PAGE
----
Wireless mice leave billions at risk of computer hack: cyber security firm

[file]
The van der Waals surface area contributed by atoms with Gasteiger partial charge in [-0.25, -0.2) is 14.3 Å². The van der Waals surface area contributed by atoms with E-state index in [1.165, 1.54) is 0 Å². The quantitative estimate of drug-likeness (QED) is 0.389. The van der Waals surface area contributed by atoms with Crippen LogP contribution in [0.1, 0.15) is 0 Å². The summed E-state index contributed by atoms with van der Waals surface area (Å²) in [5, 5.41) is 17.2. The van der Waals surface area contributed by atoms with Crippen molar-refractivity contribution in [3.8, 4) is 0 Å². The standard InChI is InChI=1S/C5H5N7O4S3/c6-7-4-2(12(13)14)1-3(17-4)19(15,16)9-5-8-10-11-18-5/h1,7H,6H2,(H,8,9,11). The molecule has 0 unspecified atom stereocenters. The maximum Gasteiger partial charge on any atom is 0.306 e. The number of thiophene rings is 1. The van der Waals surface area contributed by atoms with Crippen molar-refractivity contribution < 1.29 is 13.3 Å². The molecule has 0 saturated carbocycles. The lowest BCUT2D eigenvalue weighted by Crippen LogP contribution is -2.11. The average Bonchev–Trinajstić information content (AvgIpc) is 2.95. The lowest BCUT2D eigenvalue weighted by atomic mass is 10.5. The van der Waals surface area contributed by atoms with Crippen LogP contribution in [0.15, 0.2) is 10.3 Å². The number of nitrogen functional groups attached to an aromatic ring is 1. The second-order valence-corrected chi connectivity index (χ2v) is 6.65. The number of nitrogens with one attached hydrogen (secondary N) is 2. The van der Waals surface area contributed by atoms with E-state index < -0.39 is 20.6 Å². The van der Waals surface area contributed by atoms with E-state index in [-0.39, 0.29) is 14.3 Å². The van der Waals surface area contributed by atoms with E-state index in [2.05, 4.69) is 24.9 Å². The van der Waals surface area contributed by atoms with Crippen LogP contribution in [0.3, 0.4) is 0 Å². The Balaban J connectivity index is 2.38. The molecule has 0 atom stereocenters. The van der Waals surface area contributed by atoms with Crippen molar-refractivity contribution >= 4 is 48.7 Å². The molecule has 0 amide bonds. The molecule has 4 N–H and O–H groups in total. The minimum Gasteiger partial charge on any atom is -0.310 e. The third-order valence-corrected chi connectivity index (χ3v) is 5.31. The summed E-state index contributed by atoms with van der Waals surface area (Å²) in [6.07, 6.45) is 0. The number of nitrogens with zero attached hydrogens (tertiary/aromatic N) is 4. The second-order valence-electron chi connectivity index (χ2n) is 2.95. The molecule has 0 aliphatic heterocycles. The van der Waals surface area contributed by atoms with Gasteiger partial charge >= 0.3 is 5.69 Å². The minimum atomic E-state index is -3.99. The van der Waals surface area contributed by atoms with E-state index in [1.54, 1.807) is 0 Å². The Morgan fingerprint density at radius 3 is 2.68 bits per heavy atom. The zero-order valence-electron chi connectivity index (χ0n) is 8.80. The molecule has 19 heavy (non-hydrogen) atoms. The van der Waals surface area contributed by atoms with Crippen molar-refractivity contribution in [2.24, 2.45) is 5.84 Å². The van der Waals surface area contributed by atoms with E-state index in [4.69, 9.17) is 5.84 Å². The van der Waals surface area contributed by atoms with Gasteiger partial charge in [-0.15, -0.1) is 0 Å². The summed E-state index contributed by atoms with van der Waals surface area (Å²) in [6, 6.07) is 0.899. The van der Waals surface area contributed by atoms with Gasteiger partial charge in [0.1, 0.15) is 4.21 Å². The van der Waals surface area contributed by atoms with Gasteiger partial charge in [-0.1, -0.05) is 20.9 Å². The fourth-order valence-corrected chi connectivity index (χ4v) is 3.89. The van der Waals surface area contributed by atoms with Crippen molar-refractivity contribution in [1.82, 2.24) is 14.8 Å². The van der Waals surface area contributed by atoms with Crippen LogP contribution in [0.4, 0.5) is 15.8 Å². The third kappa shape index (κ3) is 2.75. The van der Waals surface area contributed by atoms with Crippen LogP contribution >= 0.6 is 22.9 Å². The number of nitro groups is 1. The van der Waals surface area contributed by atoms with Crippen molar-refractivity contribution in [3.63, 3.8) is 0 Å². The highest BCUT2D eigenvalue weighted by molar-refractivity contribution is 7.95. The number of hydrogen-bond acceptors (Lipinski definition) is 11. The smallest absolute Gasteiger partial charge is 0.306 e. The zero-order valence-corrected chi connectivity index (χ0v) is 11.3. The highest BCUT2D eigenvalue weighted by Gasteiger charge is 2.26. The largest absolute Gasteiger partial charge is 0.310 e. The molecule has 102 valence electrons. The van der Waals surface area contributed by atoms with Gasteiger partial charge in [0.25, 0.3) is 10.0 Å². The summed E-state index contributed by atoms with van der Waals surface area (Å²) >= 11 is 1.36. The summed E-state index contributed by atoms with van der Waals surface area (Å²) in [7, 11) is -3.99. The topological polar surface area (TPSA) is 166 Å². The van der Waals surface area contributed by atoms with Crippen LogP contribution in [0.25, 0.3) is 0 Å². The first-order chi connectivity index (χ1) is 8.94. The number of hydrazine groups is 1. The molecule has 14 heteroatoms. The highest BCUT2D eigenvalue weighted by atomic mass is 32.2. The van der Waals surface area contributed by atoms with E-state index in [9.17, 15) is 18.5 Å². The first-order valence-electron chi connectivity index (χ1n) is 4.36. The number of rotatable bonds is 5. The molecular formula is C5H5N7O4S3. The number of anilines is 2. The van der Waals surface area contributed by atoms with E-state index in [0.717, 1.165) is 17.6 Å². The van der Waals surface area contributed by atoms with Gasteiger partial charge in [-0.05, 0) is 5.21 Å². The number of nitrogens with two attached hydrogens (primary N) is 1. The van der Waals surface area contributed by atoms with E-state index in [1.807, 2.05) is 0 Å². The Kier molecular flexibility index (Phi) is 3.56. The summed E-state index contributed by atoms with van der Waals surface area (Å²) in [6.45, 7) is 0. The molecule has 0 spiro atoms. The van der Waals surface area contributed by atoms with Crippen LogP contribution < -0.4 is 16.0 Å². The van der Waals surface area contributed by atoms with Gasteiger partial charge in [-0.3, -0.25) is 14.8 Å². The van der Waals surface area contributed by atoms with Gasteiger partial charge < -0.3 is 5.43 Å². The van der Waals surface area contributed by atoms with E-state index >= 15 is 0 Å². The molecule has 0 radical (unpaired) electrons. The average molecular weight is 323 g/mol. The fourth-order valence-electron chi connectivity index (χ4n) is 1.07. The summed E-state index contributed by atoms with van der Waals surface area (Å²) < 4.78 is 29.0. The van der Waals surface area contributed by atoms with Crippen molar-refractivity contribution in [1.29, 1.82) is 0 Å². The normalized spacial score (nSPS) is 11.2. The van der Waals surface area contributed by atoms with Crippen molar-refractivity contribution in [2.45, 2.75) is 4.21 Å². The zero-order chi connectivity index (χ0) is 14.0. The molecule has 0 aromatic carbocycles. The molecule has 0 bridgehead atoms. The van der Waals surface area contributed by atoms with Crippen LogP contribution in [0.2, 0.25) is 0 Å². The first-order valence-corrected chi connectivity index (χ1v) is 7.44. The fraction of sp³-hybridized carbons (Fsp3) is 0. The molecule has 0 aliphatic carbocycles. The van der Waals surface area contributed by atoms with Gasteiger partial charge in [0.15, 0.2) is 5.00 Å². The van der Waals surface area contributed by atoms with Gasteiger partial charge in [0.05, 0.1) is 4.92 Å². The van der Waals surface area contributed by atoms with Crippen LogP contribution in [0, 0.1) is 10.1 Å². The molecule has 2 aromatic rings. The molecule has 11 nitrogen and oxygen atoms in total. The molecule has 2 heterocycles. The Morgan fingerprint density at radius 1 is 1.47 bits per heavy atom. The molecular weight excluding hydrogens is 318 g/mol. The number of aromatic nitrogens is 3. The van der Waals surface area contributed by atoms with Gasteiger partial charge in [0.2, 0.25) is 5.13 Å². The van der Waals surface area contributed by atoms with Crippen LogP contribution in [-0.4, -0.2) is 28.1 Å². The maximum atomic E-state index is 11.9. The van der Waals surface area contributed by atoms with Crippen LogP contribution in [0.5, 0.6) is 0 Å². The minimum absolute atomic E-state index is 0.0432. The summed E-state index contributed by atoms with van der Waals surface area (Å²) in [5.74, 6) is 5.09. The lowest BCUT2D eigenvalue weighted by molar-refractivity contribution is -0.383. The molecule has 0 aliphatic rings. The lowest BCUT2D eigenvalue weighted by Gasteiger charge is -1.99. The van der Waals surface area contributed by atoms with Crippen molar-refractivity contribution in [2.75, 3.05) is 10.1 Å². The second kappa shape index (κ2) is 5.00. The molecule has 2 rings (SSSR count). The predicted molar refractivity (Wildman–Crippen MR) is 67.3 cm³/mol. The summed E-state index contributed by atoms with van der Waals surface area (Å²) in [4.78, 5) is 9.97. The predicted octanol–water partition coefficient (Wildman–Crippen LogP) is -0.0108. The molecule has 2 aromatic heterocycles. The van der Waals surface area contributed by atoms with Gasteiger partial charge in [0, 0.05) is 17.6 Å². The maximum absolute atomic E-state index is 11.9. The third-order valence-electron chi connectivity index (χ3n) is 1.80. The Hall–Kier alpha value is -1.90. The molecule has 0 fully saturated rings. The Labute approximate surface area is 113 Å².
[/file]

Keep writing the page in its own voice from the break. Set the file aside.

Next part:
San Francisco, CA Marc Newlin and Balint Seeber are checking how far apart they can be while still being able to hack into each other's computers. It turns out its pretty far - 180 meters - the length of a city block in San Francisco. The pair work for Bastille, a startup cyber security company that has uncovered a flaw they say leaves millions of networks and billions of computers vulnerable to attack. Wireless mice from companies like HP, Lenovo, Amazon and Dell use unencrypted signals to communicate with computers. "They haven't encrypted the mouse traffic, that makes it possible for the attacker to send unencrypted traffic to the dongle pretending to be a keyboard and have it result as keystrokes on your computer. This would be the same as if the attacker was sitting at your computer typing on the computer," said Newlin, a security researcher at Bastille. A hacker uses an antenna, a wireless chip called a dongle, both available for the less $20 (USD), and a simple line of code to trick the wireless chip connected to the target computer into accepting it as a mouse."So the attacker can send data to the dongle, pretend it's a mouse but say 'actually I am a keyboard and please type these letters'," added Newlin. "If we sent unencrypted keyboard strokes as if we were a mouse it started typing on the computer, typing at a 1000 words per minute," said Chris Rouland, the CTO and Founder of Bastille. At a thousand words a minute, the hacker can take over the computer or gain access to a network within seconds. Rouland says that while companies are very good at encrypting and securing their networks and websites, they do not compensate for all cyber traffic across the entire radio spectrum. He says it's time to re-think cyber security, especially in the world where smart phones are capable of transmitting massive amounts of data per second. "No one was looking at the air space. So I wanted to build this cyber x-ray vision to be able to see what was inside a corporation's air space versus what was just plugged into the wired network or what was on a Wifi hotspot," said Rouland. Bastille is hoping to cash in on its security flaw findings and offer new types of sensors that take into account more of the threats present in a wireless world. In the meantime, Bastille is keeping tabs on the wireless mouse problem. They say some companies are starting to offer firmware updates to correct the security issues. Bluetooth devices are not vulnerable to this type of attack.